As practice indicates, however, taking any extra steps in this direction most commonly involves turning a blind eye on the morality-related issues, within the context of how a particular company addresses competitive challenges. It is understood, of course, that many commercial organizations do try to try to conduct their operations by the conventional codes of societal and environmental ethics.
However, it is namely the consideration of ensuring good publicity, as something that has the value of a ‘thing in itself’, which motivates the affiliated senior managers to think ‘ethically’ more than anything else does. And, as we are well aware of, the very notion of ethics presupposes that one’s behavior cannot be simultaneously ethical and ego-driven, by definition. This once again points out to the fact that far from being essential, ethical business can hardly be optional, as well.
I believe that the provided line of argumentation, in defense of the suggestion that the very idea of ‘ethical business’ is not logically sustainable, does correlate with the initially provided thesis. There is indeed very little rationale to believe in the optionality of business and its essentiality, to say the least. What has been mentioned earlier, regarding the practical implications of CSR, confirms the validity of this suggestion better than anything else does.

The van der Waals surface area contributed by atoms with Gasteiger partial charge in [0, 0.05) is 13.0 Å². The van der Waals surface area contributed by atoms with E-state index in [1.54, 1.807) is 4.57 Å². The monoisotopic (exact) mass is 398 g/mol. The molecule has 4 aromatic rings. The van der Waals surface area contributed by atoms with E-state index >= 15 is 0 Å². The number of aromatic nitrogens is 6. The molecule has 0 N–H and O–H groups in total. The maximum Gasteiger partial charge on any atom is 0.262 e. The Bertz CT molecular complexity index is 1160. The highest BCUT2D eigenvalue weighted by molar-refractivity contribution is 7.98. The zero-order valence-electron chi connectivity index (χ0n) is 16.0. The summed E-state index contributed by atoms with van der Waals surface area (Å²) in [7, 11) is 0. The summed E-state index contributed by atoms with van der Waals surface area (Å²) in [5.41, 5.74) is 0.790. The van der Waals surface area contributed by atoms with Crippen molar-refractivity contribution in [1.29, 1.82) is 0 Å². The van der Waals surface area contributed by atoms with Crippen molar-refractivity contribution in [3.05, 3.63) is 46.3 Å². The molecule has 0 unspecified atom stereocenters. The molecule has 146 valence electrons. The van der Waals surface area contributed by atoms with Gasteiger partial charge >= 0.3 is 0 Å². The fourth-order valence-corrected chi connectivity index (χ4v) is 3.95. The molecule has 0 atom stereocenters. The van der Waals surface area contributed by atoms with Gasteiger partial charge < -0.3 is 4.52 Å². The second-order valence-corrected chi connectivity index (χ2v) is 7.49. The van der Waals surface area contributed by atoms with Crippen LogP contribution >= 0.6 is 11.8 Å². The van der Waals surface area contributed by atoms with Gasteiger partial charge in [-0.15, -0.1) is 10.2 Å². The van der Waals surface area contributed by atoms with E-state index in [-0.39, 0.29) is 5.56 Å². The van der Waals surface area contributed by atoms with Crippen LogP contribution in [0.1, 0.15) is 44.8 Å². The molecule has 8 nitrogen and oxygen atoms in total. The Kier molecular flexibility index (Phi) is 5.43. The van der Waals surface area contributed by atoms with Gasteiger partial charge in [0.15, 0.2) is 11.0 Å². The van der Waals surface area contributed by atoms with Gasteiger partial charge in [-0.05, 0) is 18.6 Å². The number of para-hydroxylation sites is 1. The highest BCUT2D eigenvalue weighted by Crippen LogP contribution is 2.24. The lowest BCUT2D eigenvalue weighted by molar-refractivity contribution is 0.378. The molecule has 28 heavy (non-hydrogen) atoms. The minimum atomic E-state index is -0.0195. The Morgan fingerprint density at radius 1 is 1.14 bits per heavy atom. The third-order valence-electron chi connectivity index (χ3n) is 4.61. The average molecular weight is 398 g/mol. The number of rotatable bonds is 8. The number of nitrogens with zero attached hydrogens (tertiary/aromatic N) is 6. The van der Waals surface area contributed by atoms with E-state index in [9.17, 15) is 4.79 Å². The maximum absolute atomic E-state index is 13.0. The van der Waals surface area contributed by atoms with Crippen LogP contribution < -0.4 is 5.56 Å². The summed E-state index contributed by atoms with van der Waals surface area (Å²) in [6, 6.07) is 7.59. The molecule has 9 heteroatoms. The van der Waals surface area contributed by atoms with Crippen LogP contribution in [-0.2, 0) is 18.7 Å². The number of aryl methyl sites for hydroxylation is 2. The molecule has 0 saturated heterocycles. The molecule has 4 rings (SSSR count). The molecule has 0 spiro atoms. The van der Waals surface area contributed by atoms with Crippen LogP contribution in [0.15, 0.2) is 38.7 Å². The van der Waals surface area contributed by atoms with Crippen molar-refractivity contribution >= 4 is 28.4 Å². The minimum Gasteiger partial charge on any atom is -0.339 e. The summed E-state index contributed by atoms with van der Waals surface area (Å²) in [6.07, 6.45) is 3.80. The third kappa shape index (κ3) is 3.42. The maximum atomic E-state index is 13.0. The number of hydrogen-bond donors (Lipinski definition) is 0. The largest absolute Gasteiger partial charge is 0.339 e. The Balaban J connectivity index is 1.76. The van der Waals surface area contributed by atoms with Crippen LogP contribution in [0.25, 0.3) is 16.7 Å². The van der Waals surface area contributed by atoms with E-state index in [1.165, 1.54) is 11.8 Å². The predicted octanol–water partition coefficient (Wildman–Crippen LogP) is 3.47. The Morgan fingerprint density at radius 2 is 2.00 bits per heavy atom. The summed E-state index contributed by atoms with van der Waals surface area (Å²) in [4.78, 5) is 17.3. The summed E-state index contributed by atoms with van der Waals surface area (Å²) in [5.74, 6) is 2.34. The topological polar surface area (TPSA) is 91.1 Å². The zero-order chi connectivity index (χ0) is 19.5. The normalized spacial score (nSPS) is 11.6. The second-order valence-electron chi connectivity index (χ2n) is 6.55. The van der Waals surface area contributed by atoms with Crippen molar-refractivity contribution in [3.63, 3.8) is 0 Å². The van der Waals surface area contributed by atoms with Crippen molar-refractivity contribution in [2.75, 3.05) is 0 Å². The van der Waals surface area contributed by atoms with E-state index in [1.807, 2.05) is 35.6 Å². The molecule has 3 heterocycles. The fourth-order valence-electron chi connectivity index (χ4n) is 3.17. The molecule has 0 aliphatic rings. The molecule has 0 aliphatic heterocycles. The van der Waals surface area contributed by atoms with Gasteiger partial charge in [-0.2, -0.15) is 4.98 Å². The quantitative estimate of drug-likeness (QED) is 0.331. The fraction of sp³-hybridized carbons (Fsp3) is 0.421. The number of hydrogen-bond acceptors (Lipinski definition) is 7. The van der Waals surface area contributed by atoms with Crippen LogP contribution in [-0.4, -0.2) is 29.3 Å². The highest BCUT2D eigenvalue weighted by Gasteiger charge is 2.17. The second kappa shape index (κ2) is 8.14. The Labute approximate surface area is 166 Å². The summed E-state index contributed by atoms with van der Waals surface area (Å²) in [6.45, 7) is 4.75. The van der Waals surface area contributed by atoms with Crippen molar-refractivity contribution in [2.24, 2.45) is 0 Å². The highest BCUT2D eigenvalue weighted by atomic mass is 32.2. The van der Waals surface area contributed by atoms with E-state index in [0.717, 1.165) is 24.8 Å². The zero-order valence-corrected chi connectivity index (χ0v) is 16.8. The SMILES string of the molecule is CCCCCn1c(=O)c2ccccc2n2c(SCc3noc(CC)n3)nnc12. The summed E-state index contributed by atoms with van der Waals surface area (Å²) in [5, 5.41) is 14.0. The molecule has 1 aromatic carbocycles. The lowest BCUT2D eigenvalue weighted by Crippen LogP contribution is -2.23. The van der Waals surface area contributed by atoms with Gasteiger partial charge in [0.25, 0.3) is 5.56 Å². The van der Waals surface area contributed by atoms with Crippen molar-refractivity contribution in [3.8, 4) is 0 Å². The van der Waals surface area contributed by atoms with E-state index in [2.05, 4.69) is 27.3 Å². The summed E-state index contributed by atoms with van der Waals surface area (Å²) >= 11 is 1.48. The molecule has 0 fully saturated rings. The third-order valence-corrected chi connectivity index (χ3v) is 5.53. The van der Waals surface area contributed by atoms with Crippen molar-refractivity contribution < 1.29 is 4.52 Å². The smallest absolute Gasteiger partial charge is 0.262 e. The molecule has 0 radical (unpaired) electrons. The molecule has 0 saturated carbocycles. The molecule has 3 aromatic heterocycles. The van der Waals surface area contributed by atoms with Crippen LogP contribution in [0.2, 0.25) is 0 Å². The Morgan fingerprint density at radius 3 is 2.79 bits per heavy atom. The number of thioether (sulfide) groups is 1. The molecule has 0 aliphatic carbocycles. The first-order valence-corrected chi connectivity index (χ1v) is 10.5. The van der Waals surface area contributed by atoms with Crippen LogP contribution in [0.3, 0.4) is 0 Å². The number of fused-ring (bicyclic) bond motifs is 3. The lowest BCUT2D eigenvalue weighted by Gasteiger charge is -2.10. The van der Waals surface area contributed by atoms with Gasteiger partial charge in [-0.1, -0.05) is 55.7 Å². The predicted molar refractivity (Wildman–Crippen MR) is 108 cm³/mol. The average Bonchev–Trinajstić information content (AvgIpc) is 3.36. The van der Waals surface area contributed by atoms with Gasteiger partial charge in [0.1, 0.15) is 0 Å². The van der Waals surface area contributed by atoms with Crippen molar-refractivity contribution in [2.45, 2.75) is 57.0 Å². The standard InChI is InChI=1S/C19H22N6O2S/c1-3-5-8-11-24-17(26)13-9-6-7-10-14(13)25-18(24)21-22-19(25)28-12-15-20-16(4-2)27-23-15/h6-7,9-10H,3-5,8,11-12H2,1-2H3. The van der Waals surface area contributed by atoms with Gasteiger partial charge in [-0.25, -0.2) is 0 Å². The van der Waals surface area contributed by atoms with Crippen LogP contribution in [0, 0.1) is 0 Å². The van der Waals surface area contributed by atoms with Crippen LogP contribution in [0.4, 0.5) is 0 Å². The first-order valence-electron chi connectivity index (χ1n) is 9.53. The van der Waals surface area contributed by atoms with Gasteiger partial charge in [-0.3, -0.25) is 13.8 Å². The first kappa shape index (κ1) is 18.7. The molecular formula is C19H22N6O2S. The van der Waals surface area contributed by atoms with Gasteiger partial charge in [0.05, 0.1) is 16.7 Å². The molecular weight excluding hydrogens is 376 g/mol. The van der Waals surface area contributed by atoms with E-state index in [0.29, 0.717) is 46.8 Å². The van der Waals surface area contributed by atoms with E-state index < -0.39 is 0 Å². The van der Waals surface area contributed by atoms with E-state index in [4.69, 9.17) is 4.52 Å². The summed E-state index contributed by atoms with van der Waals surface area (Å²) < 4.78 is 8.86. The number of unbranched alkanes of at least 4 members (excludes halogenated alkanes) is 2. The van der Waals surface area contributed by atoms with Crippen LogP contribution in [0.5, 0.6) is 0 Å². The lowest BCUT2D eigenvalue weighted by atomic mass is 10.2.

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As of today, the notion ‘ethical business’ serves mainly the purpose of allowing transnational corporations to divert people’s attention from the actual issues of relevance, within the context of how these corporations operate. This notion is best described in terms of yet another Neoliberal myth, which is there to help to legitimize the continued deregulation of the economy-sector in the West so that there would be no obstacles in the way of the rich growing even richer and the poor becoming even poorer.